An epic novel of adventure in the grandest tradition of historical fiction, Empires of Sand takes us on a thrilling, unforgettable journey. As civilizations collide around two men, a battle begins: for survival, for love, and for a destiny written An epic novel of adventure in the grandest tradition of historical fiction, Empires of Sand takes us on a thrilling, unforgettable journey.
As civilizations collide around two men, a battle begins: for survival, for love, and for a destiny written in a desert's shifting sands.
The year is 1870. Paris is under siege, and two boys, best friends and cousins, are swept from their life of privilege. A brutal killing forces Michel deVries — called Moussa — to flee to his mother's homeland in North Africa. A family disgrace forces Paul deVries to seek redemption in the French military.
Ten years will pass before they come face-to-face again. Now Moussa has become a desert warrior and a beautiful woman's forbidden lover, while Paul leads an ill-fated French force into the Sahara. Against a breathtaking landscape of blazing sands and ancient mysteries, these two men face a struggle that will shatter lives across two continents — and force them to choose between separate dreams and shared blood.... ...Continua Nascondi
spring-2010, historical-fiction, published-1999, war, african-continent, france, adventure, families, fraudio, revenge, teh-brillianz, period-piece, filthy-lucre, too-sexy-for-maiden-aunts, gorefest, racism, afr-algeriaRead from April 19 to 23, spring-2010, historical-fiction, published-1999, war, african-continent, france, adventure, families, fraudio, revenge, teh-brillianz, period-piece, filthy-lucre, too-sexy-for-maiden-aunts, gorefest, racism, afr-algeria Read from April 19 to 23, 2010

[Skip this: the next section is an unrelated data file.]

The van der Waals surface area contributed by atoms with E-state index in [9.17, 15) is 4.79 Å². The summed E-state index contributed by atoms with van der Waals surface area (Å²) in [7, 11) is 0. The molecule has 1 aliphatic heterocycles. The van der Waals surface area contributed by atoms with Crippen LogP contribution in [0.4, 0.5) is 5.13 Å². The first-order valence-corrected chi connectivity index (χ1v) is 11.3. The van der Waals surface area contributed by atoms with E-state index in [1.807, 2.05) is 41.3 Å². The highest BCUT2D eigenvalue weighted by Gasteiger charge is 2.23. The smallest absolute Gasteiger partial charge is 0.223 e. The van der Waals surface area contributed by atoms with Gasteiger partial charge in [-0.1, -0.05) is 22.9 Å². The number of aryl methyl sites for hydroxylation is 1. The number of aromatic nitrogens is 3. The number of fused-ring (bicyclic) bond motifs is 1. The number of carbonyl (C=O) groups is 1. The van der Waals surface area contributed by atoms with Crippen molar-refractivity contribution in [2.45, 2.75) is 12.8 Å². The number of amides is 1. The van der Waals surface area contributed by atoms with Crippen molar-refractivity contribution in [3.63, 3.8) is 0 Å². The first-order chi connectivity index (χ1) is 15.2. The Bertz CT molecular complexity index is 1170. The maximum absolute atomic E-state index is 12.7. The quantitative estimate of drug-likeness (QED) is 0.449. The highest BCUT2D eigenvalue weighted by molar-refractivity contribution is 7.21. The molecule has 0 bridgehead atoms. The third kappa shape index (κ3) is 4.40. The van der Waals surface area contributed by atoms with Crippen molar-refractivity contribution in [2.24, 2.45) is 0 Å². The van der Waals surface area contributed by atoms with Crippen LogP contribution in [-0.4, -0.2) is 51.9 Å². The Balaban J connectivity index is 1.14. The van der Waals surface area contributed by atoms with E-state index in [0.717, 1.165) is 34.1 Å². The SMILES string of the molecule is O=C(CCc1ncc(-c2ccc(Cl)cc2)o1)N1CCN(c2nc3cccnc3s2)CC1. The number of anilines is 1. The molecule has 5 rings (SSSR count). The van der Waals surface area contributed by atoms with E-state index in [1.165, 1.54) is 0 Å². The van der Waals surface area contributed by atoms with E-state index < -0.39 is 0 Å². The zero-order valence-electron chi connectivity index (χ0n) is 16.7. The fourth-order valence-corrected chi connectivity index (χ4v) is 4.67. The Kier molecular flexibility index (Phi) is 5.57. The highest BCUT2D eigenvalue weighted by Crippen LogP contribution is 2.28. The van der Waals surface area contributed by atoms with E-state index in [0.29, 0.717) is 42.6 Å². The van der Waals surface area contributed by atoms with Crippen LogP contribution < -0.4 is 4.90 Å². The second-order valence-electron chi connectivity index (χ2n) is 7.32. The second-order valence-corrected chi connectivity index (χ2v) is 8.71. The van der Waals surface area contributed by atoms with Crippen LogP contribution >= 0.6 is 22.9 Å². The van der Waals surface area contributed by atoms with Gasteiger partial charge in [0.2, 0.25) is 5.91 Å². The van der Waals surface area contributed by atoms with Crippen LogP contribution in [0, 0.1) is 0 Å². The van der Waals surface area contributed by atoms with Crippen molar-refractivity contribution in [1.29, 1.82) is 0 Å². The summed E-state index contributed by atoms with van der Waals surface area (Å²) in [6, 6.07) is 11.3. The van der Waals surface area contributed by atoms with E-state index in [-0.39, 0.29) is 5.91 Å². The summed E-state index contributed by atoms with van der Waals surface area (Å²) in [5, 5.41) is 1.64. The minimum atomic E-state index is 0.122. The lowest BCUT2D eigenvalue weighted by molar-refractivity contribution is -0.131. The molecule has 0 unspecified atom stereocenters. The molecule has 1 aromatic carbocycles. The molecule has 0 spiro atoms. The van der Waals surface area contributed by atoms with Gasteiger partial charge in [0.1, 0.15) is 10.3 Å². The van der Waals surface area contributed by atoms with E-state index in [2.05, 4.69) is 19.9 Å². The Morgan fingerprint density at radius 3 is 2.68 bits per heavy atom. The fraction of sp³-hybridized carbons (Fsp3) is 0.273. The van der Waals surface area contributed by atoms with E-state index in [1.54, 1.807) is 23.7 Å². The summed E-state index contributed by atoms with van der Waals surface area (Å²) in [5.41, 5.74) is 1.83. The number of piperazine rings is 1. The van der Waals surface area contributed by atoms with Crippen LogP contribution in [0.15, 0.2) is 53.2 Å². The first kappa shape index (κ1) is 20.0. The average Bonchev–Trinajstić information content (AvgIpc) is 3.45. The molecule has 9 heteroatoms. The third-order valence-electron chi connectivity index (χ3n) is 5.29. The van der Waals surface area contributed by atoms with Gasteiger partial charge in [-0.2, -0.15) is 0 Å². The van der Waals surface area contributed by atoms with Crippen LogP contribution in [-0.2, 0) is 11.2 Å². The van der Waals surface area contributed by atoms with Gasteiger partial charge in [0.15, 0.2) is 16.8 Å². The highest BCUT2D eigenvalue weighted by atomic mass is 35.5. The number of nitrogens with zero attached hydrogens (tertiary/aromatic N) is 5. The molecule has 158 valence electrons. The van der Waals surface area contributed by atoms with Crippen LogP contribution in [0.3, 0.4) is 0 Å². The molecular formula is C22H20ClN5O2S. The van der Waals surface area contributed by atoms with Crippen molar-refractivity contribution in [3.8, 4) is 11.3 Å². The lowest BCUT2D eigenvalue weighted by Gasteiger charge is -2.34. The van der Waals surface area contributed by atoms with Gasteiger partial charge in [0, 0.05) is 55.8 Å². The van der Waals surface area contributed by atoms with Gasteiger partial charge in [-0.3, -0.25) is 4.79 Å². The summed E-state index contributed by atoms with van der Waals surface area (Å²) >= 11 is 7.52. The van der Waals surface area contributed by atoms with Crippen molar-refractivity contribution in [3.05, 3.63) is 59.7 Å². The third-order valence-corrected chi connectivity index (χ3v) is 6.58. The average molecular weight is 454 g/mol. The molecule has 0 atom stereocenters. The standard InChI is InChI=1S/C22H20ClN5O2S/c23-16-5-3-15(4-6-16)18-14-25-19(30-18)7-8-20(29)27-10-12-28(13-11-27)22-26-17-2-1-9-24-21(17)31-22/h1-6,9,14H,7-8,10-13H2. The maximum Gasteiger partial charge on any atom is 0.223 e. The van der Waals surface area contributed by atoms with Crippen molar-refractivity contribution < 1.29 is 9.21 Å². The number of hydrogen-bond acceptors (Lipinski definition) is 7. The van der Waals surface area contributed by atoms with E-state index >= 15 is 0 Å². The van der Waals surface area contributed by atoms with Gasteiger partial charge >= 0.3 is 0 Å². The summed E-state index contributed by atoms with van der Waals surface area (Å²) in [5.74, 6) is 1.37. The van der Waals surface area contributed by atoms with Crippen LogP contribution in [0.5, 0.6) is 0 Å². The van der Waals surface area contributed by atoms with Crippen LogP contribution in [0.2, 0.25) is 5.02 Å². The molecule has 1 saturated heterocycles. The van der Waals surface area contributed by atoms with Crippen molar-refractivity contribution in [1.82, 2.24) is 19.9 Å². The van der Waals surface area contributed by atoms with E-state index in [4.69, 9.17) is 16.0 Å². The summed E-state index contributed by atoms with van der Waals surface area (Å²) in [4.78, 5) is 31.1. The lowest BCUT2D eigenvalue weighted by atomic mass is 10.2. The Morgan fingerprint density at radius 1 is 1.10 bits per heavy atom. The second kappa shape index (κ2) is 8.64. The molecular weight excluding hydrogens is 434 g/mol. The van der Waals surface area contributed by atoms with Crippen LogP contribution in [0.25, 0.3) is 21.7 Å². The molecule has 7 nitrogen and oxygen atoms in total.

The first indication I had that there was such a thing as a Berber people named Tuareg was with one in a series of Barclaycard adverts starring Rowan Atkinson as inept spy Richard Latham.
home read ... and we kick off in the year 1866
Read By: George Guidall
Book Description ================ What a find! David Ball's first novel packs the wallop of a good old-fashioned adventure movie, with historic sweep to please any James Michener fan. The action starts with a wounded wild boar's attack on two French boys (convincingly told from the points of view of the boar, the boys--Paul and Moussa--the terrified mom, and an evil bishop who watches and prevents his coachman from shooting the beast). The pace never slackens as the scenes flash past: invasion and class war in the streets and underground quarryways of Paris during the 1870 siege, moonlit sneak attacks in the desert the Arabs call "the Land of Thirst and Fear," and an epic French attempt to drive a railroad through the Sahara--a mad plan opposed by the dunes and their no less implacable inhabitants, the Tuareg.
The Tuareg are the coolest--they're known as the blue men because they wear head-to-toe wraparound indigo-dyed clothes that scarily obscure their faces and stain their skin. Their rivals call them blue devils, and they have lots of rivals. Even though their dads are brothers, the French boys are fated to fight as tribal rivals in Saharan nomad's land because Moussa has a Tuareg mother. His dad, Count Henri deVries, crash-landed his balloon at her feet, and she followed him back to Paris. Racial oppression and bad bishop behavior provoke justifiable homicide at the Paris Opera, occasioning a hairsbreadth balloon escape and southern adventures too numerous to enumerate here. The prose is purple but handsome, the plot pulpy and propulsive. Check out these sentences: "He fell to her from the sky"; "Bashaga's howl haunted them until it was swallowed by the wind"; "As Moussa's stabbing knife pushed up through to his brain, Abdul ben Henna's last thoughts were of revenge." If these make you burn to read on, read on! You won't be disappointed. --Tim Appelo 2 like...Continua Nascondi